In addition to studying the wound healing effect of B. pilosa on external ulcers, Tan and colleagues also examined the effect of methanol, cyclohexane, and methyl chloride extracts of B. pilosa on gastric ulcers in Wistar rats fed with 1 mL HCl/ethanol gastric necrotizing solution (150 mM HCl in 60% ethanol), and macroscopically visible lesions were scored [17]. Among the three extracts, methylene chloride extracts exhibited the highest activity showing 46.4% inhibition of lesion formation at a dose of 500 mg/kg BW and complete inhibition at 750 mg/kg [17]. The efficacy of the ethylene chloride extract was followed by that of the methanol extracts which had inhibition ranging from 30.4% to 82.2% at concentrations of 500 mg/kg and 1000 mg/kg BW, respectively [17]. The cyclohexane extracts showed the lowest activity against gastric ulcers in rats with 13.3%, 40%, and 79.7% inhibition at 500, 750, and 1000 mg/kg BW, respectively [17]. To better understand the mode of action of the methylene chloride extract of B. pilosa, rats were pretreated with indomethacin, a COX-2 inhibitor involved in prostaglandin synthesis. Pretreatment significantly reduced the protection against HCl/ethanol-induced ulcers to 31.3% inhibition at 750 mg/kg BW, suggesting a link between the antiulcerative activity of B. pilosa and prostaglandin synthesis. Unexpectedly, the methylene chloride extract of B. pilosa showed little gastric mucosal protection against gastric lesions induced by 95% ethanol (1 mL) [17]. Absolute alcohol is known to cause mucosal/submucosal tissue destruction via cellular necrosis and the release of tissue-derived mediators (histamine and leukotriene C4). Thus, these data imply that B. pilosa did not prevent the generation or the necrotic action of these mediators on the gastric microvasculature. In addition, pylorus ligation can increase gastric acid secretion without an alteration of mucosal histamine content. The methylene chloride extract of B. pilosa did not possess antisecretory activity. On the contrary, it was observed that increases in the dose of the extract led to elevated gastric juice acidity [17]. Results with both absolute ethanol and pylorus ligation rat models suggested the possibility that the ineffectiveness of B. pilosa against gastric ulcers was due to lack of antihistaminic activity in the plant. In summary, overall the data suggest that B. pilosa protects against HCL/ethanol-mediated ulcers via inhibition of prostaglandin biosynthesis.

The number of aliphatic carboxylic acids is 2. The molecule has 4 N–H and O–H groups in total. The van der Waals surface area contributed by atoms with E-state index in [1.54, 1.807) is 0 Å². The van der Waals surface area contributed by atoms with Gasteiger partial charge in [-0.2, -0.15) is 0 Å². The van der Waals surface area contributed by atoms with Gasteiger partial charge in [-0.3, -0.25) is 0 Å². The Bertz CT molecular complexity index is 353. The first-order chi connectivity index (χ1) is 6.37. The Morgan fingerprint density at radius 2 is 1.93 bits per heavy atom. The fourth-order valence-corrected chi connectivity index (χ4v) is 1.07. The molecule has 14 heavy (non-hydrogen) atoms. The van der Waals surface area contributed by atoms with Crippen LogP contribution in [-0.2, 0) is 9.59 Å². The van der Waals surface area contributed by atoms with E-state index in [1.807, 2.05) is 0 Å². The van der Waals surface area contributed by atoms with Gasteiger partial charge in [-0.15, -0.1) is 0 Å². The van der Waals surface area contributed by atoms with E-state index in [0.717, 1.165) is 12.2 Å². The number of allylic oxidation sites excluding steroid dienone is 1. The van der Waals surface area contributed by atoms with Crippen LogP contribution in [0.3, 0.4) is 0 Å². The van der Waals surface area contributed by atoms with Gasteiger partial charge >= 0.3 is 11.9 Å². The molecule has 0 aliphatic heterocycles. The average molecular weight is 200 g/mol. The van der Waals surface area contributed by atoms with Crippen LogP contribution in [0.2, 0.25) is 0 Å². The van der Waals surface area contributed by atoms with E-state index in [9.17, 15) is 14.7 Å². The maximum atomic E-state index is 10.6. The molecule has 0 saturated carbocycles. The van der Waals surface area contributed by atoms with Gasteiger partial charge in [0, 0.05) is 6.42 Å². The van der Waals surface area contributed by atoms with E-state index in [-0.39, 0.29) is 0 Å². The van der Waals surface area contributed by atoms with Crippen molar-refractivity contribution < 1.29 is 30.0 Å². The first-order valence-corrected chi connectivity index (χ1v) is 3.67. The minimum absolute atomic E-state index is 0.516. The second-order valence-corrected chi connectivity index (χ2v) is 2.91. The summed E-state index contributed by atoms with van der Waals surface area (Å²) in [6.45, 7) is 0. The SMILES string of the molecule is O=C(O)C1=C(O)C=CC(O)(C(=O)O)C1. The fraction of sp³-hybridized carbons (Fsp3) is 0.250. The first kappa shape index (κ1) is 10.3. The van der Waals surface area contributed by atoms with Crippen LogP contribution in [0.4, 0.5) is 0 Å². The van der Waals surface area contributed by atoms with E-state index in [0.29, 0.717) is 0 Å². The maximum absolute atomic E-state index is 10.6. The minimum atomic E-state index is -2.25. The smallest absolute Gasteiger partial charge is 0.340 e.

Previous phytochemical studies showed that a group of flavonoids, acyclichalcones, are present in B. pilosa [128, 129] and the chalcones were proposed to have anti-ulcerative activity [130]. Moreover, nine hydroxychalcones were reported to possess gastric cytoprotective effects with 2,4-dihydroxychalcone being the most active [131]. Since methylene chloride extracts appear to be the most active B. pilosa extracts, next, the specific anti-ulcerative phytochemicals in the methylene chloride extracts of B. pilosa and their modes of action needs to be probed.

Despite the claims listed in Table 3, relatively few scientific studies have been conducted in vitro and in vivo to address the traditional ethnomedical uses of B. pilosa. Information about the use of B. pilosa as a botanical therapy recorded so far is far from complete. Studies conducted thus far only serve as a starting point for further investigation of B. pilosa, and the ultimate efficacious use of the herb in clinical applications.
4. Toxicology
Despite its use as an ingredient in food for human consumption, studies on systemic toxicity (e.g., acute, subacute, chronic and subchronic toxicities) of B. pilosa in humans and animals are still inadequate and insufficient. So far, acute, and/or subchronic toxicities have been evaluated in rats and mice. Oral acute and 28-day toxicities of water extract of B. pilosa leaves were evaluated in Wistar rats [132]. An oral dose of water extract of B. pilosa leaves at 10 g/kg BW showed no obvious mortality or changes in the appearance in rats [133]. The same extract at 0.8 g/kg BW/day, once a day, showed no obvious sub-chronic toxicity in rats over 28 days, as measured by survival rate, body weight, and gross examination of organs [133]. These data are consistent with our data indicating that oral delivery of the water extract of the B. pilosa whole plant at 1 g/kg BW/day, once a day, is safe in rats over 28 days (unpublished data). Taken together, these studies suggest that ingestion of B. pilosa aqueous extract at up to at 1 g/kg BW/day, once a day, is highly safe in rats. In addition, the acute toxicity of aqueous and ethanol extracts of B. pilosa in mice have been reported [133]. Five- to six-week-old mice with weights between 28 and 35 g received a peritoneal injection of both extracts at the different doses. The LD50, the dose that causes 50% lethality, of the aqueous and ethanol extracts in mice was 12.30 g/kg BW and 6.15 g/kg BW, respectively [133]. A complete toxicological study has not been completed for humans. Furthermore, the drug interactions of B. pilosa with other drugs are unknown. Further safety verification and clinical trials should be performed before B. pilosa can be considered for medicinal use.

5. Conclusions